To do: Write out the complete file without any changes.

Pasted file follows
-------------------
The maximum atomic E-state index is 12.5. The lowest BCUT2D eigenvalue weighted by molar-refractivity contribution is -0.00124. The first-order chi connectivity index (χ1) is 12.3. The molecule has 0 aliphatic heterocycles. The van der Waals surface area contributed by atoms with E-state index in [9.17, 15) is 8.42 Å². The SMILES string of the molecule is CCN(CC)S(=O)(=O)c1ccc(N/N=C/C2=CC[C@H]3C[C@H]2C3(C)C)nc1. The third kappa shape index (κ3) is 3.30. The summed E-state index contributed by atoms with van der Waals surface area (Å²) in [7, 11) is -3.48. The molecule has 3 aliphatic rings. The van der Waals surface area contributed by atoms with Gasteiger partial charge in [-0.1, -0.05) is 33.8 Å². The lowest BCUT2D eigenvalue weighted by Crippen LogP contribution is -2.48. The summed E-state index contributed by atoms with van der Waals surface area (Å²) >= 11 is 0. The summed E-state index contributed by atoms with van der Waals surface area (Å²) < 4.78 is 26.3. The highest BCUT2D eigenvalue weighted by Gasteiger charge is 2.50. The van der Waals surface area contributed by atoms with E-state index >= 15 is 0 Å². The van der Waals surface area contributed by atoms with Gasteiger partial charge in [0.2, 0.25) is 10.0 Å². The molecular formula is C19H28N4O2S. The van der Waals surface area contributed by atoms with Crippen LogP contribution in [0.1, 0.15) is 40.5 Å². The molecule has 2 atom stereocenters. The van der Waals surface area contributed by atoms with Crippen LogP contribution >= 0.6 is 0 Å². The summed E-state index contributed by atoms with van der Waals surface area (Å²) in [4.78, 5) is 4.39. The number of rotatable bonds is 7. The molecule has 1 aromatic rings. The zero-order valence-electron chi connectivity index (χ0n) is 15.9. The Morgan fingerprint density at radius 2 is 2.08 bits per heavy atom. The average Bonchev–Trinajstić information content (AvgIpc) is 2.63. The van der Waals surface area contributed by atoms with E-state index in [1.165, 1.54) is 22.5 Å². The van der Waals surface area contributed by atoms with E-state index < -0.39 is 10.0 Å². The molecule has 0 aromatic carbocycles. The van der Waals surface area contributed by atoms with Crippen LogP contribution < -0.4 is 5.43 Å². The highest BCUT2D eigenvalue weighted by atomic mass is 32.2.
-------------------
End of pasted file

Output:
The maximum atomic E-state index is 12.5. The lowest BCUT2D eigenvalue weighted by molar-refractivity contribution is -0.00124. The first-order chi connectivity index (χ1) is 12.3. The molecule has 0 aliphatic heterocycles. The van der Waals surface area contributed by atoms with E-state index in [9.17, 15) is 8.42 Å². The SMILES string of the molecule is CCN(CC)S(=O)(=O)c1ccc(N/N=C/C2=CC[C@H]3C[C@H]2C3(C)C)nc1. The third kappa shape index (κ3) is 3.30. The summed E-state index contributed by atoms with van der Waals surface area (Å²) in [7, 11) is -3.48. The molecule has 3 aliphatic rings. The van der Waals surface area contributed by atoms with Gasteiger partial charge in [-0.1, -0.05) is 33.8 Å². The lowest BCUT2D eigenvalue weighted by Crippen LogP contribution is -2.48. The summed E-state index contributed by atoms with van der Waals surface area (Å²) >= 11 is 0. The summed E-state index contributed by atoms with van der Waals surface area (Å²) < 4.78 is 26.3. The highest BCUT2D eigenvalue weighted by Gasteiger charge is 2.50. The van der Waals surface area contributed by atoms with E-state index >= 15 is 0 Å². The van der Waals surface area contributed by atoms with Gasteiger partial charge in [0.2, 0.25) is 10.0 Å². The molecular formula is C19H28N4O2S. The van der Waals surface area contributed by atoms with Crippen LogP contribution in [0.1, 0.15) is 40.5 Å². The molecule has 2 atom stereocenters. The van der Waals surface area contributed by atoms with Crippen LogP contribution >= 0.6 is 0 Å². The summed E-state index contributed by atoms with van der Waals surface area (Å²) in [4.78, 5) is 4.39. The number of rotatable bonds is 7. The molecule has 1 aromatic rings. The zero-order valence-electron chi connectivity index (χ0n) is 15.9. The Morgan fingerprint density at radius 2 is 2.08 bits per heavy atom. The average Bonchev–Trinajstić information content (AvgIpc) is 2.63. The van der Waals surface area contributed by atoms with E-state index in [1.165, 1.54) is 22.5 Å². The van der Waals surface area contributed by atoms with E-state index < -0.39 is 10.0 Å². The molecule has 0 aromatic carbocycles. The van der Waals surface area contributed by atoms with Crippen LogP contribution < -0.4 is 5.43 Å². The highest BCUT2D eigenvalue weighted by atomic mass is 32.2.